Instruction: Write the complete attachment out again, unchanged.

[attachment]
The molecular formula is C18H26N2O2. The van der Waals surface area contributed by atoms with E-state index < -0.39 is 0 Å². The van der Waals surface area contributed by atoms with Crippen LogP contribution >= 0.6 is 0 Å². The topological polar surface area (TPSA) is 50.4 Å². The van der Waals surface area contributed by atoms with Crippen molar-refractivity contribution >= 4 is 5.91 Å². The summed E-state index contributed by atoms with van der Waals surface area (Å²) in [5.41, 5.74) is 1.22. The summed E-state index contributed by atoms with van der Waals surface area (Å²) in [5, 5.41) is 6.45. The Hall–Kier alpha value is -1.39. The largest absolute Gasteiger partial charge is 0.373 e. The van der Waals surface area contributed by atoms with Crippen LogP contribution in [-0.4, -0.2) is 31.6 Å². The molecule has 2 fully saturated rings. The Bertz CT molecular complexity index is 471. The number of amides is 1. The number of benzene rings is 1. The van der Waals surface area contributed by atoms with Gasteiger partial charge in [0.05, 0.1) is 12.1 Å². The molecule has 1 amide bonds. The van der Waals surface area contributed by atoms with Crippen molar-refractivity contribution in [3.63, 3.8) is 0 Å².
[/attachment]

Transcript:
The molecular formula is C18H26N2O2. The van der Waals surface area contributed by atoms with E-state index < -0.39 is 0 Å². The van der Waals surface area contributed by atoms with Crippen LogP contribution >= 0.6 is 0 Å². The topological polar surface area (TPSA) is 50.4 Å². The van der Waals surface area contributed by atoms with Crippen molar-refractivity contribution >= 4 is 5.91 Å². The summed E-state index contributed by atoms with van der Waals surface area (Å²) in [5.41, 5.74) is 1.22. The summed E-state index contributed by atoms with van der Waals surface area (Å²) in [5, 5.41) is 6.45. The Hall–Kier alpha value is -1.39. The largest absolute Gasteiger partial charge is 0.373 e. The van der Waals surface area contributed by atoms with Crippen LogP contribution in [-0.4, -0.2) is 31.6 Å². The molecule has 2 fully saturated rings. The Bertz CT molecular complexity index is 471. The number of amides is 1. The number of benzene rings is 1. The van der Waals surface area contributed by atoms with Gasteiger partial charge in [0.05, 0.1) is 12.1 Å². The molecule has 1 amide bonds. The van der Waals surface area contributed by atoms with Crippen molar-refractivity contribution in [3.63, 3.8) is 0 Å².